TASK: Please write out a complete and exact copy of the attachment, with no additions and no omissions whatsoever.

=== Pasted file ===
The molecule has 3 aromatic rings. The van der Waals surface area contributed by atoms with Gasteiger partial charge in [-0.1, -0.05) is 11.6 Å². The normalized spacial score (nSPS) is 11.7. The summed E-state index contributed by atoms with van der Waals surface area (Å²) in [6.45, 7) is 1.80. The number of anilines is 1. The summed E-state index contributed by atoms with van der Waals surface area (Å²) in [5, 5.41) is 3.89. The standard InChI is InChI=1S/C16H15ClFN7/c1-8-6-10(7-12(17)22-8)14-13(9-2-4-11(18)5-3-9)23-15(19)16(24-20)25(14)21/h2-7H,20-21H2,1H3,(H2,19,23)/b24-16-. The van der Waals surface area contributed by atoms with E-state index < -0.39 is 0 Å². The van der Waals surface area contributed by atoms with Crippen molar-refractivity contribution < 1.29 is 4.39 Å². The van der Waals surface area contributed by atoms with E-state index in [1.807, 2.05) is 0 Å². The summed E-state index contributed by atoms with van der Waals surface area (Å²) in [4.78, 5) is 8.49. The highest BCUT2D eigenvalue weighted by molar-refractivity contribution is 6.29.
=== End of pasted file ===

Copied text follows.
The molecule has 3 aromatic rings. The van der Waals surface area contributed by atoms with Gasteiger partial charge in [-0.1, -0.05) is 11.6 Å². The normalized spacial score (nSPS) is 11.7. The summed E-state index contributed by atoms with van der Waals surface area (Å²) in [6.45, 7) is 1.80. The number of anilines is 1. The summed E-state index contributed by atoms with van der Waals surface area (Å²) in [5, 5.41) is 3.89. The standard InChI is InChI=1S/C16H15ClFN7/c1-8-6-10(7-12(17)22-8)14-13(9-2-4-11(18)5-3-9)23-15(19)16(24-20)25(14)21/h2-7H,20-21H2,1H3,(H2,19,23)/b24-16-. The van der Waals surface area contributed by atoms with E-state index < -0.39 is 0 Å². The van der Waals surface area contributed by atoms with Crippen molar-refractivity contribution < 1.29 is 4.39 Å². The van der Waals surface area contributed by atoms with E-state index in [1.807, 2.05) is 0 Å². The summed E-state index contributed by atoms with van der Waals surface area (Å²) in [4.78, 5) is 8.49. The highest BCUT2D eigenvalue weighted by molar-refractivity contribution is 6.29.